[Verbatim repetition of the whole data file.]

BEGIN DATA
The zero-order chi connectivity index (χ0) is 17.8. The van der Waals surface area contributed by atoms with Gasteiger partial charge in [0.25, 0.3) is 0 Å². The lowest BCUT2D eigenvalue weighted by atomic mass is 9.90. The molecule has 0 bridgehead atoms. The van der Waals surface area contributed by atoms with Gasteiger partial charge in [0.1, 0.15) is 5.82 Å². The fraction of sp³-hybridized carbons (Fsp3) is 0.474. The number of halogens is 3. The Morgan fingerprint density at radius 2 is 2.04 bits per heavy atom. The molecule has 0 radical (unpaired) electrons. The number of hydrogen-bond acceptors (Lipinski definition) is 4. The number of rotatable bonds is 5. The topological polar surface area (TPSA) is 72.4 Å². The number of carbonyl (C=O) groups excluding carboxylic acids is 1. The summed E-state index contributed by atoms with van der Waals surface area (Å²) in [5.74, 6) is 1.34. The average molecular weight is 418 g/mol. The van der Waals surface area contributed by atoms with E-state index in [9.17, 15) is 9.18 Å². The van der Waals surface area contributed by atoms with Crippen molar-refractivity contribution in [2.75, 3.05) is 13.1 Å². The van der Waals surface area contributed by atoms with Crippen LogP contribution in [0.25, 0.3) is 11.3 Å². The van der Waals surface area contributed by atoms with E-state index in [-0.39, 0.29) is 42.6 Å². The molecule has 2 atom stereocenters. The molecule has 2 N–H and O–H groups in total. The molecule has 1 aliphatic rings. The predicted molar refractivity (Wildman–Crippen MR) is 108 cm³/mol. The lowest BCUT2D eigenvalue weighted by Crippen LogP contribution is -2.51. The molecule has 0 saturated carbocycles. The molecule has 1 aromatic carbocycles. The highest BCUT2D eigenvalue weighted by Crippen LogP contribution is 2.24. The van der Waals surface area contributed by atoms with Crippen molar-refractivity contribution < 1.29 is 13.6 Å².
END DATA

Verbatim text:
The zero-order chi connectivity index (χ0) is 17.8. The van der Waals surface area contributed by atoms with Gasteiger partial charge in [0.25, 0.3) is 0 Å². The lowest BCUT2D eigenvalue weighted by atomic mass is 9.90. The molecule has 0 bridgehead atoms. The van der Waals surface area contributed by atoms with Gasteiger partial charge in [0.1, 0.15) is 5.82 Å². The fraction of sp³-hybridized carbons (Fsp3) is 0.474. The number of halogens is 3. The Morgan fingerprint density at radius 2 is 2.04 bits per heavy atom. The molecule has 0 radical (unpaired) electrons. The number of hydrogen-bond acceptors (Lipinski definition) is 4. The number of rotatable bonds is 5. The topological polar surface area (TPSA) is 72.4 Å². The number of carbonyl (C=O) groups excluding carboxylic acids is 1. The summed E-state index contributed by atoms with van der Waals surface area (Å²) in [5.74, 6) is 1.34. The average molecular weight is 418 g/mol. The van der Waals surface area contributed by atoms with E-state index in [9.17, 15) is 9.18 Å². The van der Waals surface area contributed by atoms with Crippen molar-refractivity contribution in [2.75, 3.05) is 13.1 Å². The van der Waals surface area contributed by atoms with Crippen LogP contribution in [0.25, 0.3) is 11.3 Å². The van der Waals surface area contributed by atoms with E-state index in [-0.39, 0.29) is 42.6 Å². The molecule has 2 atom stereocenters. The molecule has 2 N–H and O–H groups in total. The molecule has 1 aliphatic rings. The predicted molar refractivity (Wildman–Crippen MR) is 108 cm³/mol. The lowest BCUT2D eigenvalue weighted by Crippen LogP contribution is -2.51. The molecule has 0 saturated carbocycles. The molecule has 1 aromatic carbocycles. The highest BCUT2D eigenvalue weighted by Crippen LogP contribution is 2.24. The van der Waals surface area contributed by atoms with Crippen molar-refractivity contribution < 1.29 is 13.6 Å².